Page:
BIRMINGHAM, Ala. The U.S. Department of Energy (DOE) has announced plans to fund research at the University of Alabama at Birmingham (UAB) School of Engineering on technologies that would help reduce greenhouse gas emissions through the capture and permanent safe storage, or sequestration, of carbon dioxide (CO2). The project is in collaboration with Southern Company, the parent company of Alabama Power.
Funded by the DOE through the 2009 American Recovery and Reinvestment Act, the UAB research has two principal goals. First, it will help identify the geological formations that are best and safest for the sequestration of CO2 deep underground. Second, UAB will help train the workforce for implementation of CO2 capture and storage by involving graduate and undergraduate students in the research and introducing into its curriculum an advanced course on coal combustion and gasification, climate change and carbon sequestration.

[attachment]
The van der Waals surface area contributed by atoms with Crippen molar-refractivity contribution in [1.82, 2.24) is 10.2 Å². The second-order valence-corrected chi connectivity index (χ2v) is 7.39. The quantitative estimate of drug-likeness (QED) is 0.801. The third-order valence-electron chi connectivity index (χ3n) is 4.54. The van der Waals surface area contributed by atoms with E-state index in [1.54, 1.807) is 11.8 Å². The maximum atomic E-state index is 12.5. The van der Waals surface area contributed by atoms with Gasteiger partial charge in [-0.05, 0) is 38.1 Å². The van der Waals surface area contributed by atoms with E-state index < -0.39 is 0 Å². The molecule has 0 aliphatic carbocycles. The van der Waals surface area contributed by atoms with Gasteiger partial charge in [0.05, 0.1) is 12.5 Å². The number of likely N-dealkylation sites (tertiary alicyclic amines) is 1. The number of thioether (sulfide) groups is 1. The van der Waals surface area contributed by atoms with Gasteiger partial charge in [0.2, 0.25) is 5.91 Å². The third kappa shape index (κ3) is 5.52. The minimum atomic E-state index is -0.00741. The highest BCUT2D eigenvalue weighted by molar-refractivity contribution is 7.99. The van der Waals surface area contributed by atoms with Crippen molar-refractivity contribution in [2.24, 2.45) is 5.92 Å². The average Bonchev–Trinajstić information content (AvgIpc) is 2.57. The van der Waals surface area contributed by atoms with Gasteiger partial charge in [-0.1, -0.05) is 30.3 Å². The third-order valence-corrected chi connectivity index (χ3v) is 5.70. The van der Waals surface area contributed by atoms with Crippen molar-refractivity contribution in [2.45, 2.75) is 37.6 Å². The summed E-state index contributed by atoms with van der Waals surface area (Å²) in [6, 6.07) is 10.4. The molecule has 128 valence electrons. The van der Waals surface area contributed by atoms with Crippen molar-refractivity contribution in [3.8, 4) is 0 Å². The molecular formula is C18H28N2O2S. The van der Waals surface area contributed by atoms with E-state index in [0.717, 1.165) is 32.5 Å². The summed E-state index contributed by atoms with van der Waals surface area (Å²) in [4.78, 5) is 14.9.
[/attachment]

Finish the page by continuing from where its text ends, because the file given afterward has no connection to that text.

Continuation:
"Southern Company's involvement enables our students and research team access to crucial industry resources, operations and information," said Peter Walsh, Ph.D., a professor of engineering at UAB. "We are delighted to partner with Southern Company on a project that enables us to contribute to a solution of one of the most interesting, important and complex issues of our time."
CO2 capture and storage, recently named one of Five Technologies That Could Change Everything by The Wall Street Journal, is being explored by the nation's energy providers as a means to curb greenhouse gas emissions. CO2, a byproduct of fossil-fuel-based electric power production, is considered a greenhouse gas that potentially contributes to global warming.
The capture and underground sequestration of CO2 includes separation of CO2 from combustion products at fossil fuel power plants, pipeline transport and injection into underground geological formations. The geological formations used for sequestration will have been previou
|Contact: Andrew Hayenga|
University of Alabama at Birmingham